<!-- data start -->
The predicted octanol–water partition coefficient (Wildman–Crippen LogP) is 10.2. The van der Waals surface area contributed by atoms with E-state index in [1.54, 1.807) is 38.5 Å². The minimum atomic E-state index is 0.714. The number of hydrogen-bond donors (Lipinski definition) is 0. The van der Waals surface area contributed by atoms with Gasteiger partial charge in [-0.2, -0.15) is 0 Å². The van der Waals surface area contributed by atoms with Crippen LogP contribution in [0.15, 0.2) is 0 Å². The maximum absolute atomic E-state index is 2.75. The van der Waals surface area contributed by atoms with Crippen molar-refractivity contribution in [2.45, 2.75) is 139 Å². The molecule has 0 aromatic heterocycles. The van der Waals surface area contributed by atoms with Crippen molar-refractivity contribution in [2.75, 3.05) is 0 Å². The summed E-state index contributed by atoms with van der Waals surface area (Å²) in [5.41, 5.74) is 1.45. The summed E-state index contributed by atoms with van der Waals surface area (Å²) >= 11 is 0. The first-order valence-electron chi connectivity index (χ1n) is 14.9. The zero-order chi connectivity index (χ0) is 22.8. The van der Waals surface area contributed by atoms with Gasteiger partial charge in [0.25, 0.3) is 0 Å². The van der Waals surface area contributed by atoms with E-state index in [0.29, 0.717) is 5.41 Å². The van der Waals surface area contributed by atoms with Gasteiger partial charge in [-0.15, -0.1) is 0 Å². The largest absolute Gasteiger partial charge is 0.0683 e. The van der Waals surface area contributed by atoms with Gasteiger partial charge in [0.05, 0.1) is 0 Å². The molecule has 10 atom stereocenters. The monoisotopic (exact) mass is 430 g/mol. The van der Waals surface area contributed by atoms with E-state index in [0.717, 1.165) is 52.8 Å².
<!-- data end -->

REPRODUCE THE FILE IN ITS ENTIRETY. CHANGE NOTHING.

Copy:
The predicted octanol–water partition coefficient (Wildman–Crippen LogP) is 10.2. The van der Waals surface area contributed by atoms with E-state index in [1.54, 1.807) is 38.5 Å². The minimum atomic E-state index is 0.714. The number of hydrogen-bond donors (Lipinski definition) is 0. The van der Waals surface area contributed by atoms with Gasteiger partial charge in [-0.2, -0.15) is 0 Å². The van der Waals surface area contributed by atoms with Crippen LogP contribution in [0.15, 0.2) is 0 Å². The maximum absolute atomic E-state index is 2.75. The van der Waals surface area contributed by atoms with Crippen molar-refractivity contribution in [2.45, 2.75) is 139 Å². The molecule has 0 aromatic heterocycles. The van der Waals surface area contributed by atoms with Crippen molar-refractivity contribution in [2.75, 3.05) is 0 Å². The summed E-state index contributed by atoms with van der Waals surface area (Å²) in [5.41, 5.74) is 1.45. The summed E-state index contributed by atoms with van der Waals surface area (Å²) >= 11 is 0. The first-order valence-electron chi connectivity index (χ1n) is 14.9. The zero-order chi connectivity index (χ0) is 22.8. The van der Waals surface area contributed by atoms with Gasteiger partial charge in [0.25, 0.3) is 0 Å². The van der Waals surface area contributed by atoms with E-state index in [0.29, 0.717) is 5.41 Å². The van der Waals surface area contributed by atoms with Gasteiger partial charge in [-0.15, -0.1) is 0 Å². The largest absolute Gasteiger partial charge is 0.0683 e. The van der Waals surface area contributed by atoms with Gasteiger partial charge in [0.05, 0.1) is 0 Å². The molecule has 10 atom stereocenters. The monoisotopic (exact) mass is 430 g/mol. The van der Waals surface area contributed by atoms with E-state index in [0.717, 1.165) is 52.8 Å².